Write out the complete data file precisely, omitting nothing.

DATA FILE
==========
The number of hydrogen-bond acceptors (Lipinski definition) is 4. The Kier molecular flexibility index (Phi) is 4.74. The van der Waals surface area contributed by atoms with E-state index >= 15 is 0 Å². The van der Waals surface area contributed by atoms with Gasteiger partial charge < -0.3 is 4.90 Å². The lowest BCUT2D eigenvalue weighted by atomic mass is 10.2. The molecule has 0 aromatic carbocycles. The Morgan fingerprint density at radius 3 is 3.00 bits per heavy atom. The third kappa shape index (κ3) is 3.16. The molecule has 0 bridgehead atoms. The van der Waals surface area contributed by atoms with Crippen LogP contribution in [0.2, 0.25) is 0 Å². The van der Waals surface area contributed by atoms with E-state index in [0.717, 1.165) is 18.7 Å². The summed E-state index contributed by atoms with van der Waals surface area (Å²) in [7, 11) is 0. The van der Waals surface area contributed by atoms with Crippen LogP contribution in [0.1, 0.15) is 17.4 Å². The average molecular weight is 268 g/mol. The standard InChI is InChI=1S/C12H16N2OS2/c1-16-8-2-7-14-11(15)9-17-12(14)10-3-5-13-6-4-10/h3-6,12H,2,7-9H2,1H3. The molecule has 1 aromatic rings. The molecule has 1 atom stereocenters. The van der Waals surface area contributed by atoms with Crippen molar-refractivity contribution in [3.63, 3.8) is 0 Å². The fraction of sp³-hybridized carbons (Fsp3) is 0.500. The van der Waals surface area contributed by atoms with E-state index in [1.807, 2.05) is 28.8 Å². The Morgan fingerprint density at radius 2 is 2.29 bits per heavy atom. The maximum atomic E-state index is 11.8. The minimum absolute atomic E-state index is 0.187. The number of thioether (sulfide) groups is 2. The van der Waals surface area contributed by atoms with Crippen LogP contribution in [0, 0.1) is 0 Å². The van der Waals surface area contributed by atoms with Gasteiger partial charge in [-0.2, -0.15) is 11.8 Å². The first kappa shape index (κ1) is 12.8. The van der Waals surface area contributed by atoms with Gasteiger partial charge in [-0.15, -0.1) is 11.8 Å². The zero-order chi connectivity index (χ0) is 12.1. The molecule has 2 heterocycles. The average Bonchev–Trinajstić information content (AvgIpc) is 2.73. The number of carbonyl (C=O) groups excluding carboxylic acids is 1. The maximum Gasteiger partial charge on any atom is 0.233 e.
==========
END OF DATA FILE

The number of hydrogen-bond acceptors (Lipinski definition) is 4. The Kier molecular flexibility index (Phi) is 4.74. The van der Waals surface area contributed by atoms with E-state index >= 15 is 0 Å². The van der Waals surface area contributed by atoms with Gasteiger partial charge < -0.3 is 4.90 Å². The lowest BCUT2D eigenvalue weighted by atomic mass is 10.2. The molecule has 0 aromatic carbocycles. The Morgan fingerprint density at radius 3 is 3.00 bits per heavy atom. The third kappa shape index (κ3) is 3.16. The molecule has 0 bridgehead atoms. The van der Waals surface area contributed by atoms with Crippen LogP contribution in [0.2, 0.25) is 0 Å². The van der Waals surface area contributed by atoms with E-state index in [0.717, 1.165) is 18.7 Å². The summed E-state index contributed by atoms with van der Waals surface area (Å²) in [7, 11) is 0. The van der Waals surface area contributed by atoms with Crippen LogP contribution in [0.1, 0.15) is 17.4 Å². The average molecular weight is 268 g/mol. The standard InChI is InChI=1S/C12H16N2OS2/c1-16-8-2-7-14-11(15)9-17-12(14)10-3-5-13-6-4-10/h3-6,12H,2,7-9H2,1H3. The molecule has 1 aromatic rings. The molecule has 1 atom stereocenters. The van der Waals surface area contributed by atoms with Crippen molar-refractivity contribution in [3.63, 3.8) is 0 Å². The fraction of sp³-hybridized carbons (Fsp3) is 0.500. The van der Waals surface area contributed by atoms with E-state index in [1.807, 2.05) is 28.8 Å². The Morgan fingerprint density at radius 2 is 2.29 bits per heavy atom. The maximum atomic E-state index is 11.8. The minimum absolute atomic E-state index is 0.187. The number of thioether (sulfide) groups is 2. The van der Waals surface area contributed by atoms with Crippen LogP contribution in [0, 0.1) is 0 Å². The van der Waals surface area contributed by atoms with Gasteiger partial charge in [-0.2, -0.15) is 11.8 Å². The first kappa shape index (κ1) is 12.8. The van der Waals surface area contributed by atoms with Gasteiger partial charge in [-0.15, -0.1) is 11.8 Å². The zero-order chi connectivity index (χ0) is 12.1. The molecule has 2 heterocycles. The average Bonchev–Trinajstić information content (AvgIpc) is 2.73. The number of carbonyl (C=O) groups excluding carboxylic acids is 1. The maximum Gasteiger partial charge on any atom is 0.233 e.